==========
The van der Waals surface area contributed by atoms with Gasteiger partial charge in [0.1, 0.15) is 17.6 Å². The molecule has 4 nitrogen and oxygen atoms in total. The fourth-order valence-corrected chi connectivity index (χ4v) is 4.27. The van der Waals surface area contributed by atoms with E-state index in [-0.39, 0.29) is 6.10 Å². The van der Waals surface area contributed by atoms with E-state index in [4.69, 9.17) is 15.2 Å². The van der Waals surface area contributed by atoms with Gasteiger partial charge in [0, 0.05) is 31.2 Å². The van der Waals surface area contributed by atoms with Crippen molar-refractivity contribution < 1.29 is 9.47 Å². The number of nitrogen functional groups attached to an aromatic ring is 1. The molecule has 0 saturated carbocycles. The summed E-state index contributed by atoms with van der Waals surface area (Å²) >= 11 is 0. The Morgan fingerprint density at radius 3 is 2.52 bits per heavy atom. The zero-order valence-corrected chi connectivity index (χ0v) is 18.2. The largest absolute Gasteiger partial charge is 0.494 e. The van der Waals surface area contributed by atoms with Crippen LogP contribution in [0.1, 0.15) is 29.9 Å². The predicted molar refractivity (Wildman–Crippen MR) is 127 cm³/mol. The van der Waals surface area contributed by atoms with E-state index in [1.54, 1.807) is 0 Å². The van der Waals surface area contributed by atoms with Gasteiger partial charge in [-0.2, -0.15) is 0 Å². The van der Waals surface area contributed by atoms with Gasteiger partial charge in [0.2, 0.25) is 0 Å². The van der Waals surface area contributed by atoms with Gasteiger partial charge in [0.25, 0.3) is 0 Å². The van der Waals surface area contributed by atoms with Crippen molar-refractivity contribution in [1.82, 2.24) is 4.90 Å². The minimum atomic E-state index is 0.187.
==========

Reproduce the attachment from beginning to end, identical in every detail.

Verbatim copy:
The van der Waals surface area contributed by atoms with Gasteiger partial charge in [0.1, 0.15) is 17.6 Å². The molecule has 4 nitrogen and oxygen atoms in total. The fourth-order valence-corrected chi connectivity index (χ4v) is 4.27. The van der Waals surface area contributed by atoms with E-state index in [-0.39, 0.29) is 6.10 Å². The van der Waals surface area contributed by atoms with E-state index in [4.69, 9.17) is 15.2 Å². The van der Waals surface area contributed by atoms with Gasteiger partial charge in [0, 0.05) is 31.2 Å². The van der Waals surface area contributed by atoms with Crippen molar-refractivity contribution < 1.29 is 9.47 Å². The number of nitrogen functional groups attached to an aromatic ring is 1. The molecule has 0 saturated carbocycles. The summed E-state index contributed by atoms with van der Waals surface area (Å²) >= 11 is 0. The Morgan fingerprint density at radius 3 is 2.52 bits per heavy atom. The zero-order valence-corrected chi connectivity index (χ0v) is 18.2. The largest absolute Gasteiger partial charge is 0.494 e. The van der Waals surface area contributed by atoms with Crippen LogP contribution in [0.1, 0.15) is 29.9 Å². The predicted molar refractivity (Wildman–Crippen MR) is 127 cm³/mol. The van der Waals surface area contributed by atoms with E-state index in [1.54, 1.807) is 0 Å². The van der Waals surface area contributed by atoms with Gasteiger partial charge in [-0.2, -0.15) is 0 Å². The van der Waals surface area contributed by atoms with Gasteiger partial charge in [0.2, 0.25) is 0 Å². The van der Waals surface area contributed by atoms with Gasteiger partial charge in [0.25, 0.3) is 0 Å². The van der Waals surface area contributed by atoms with Crippen molar-refractivity contribution in [1.82, 2.24) is 4.90 Å². The minimum atomic E-state index is 0.187.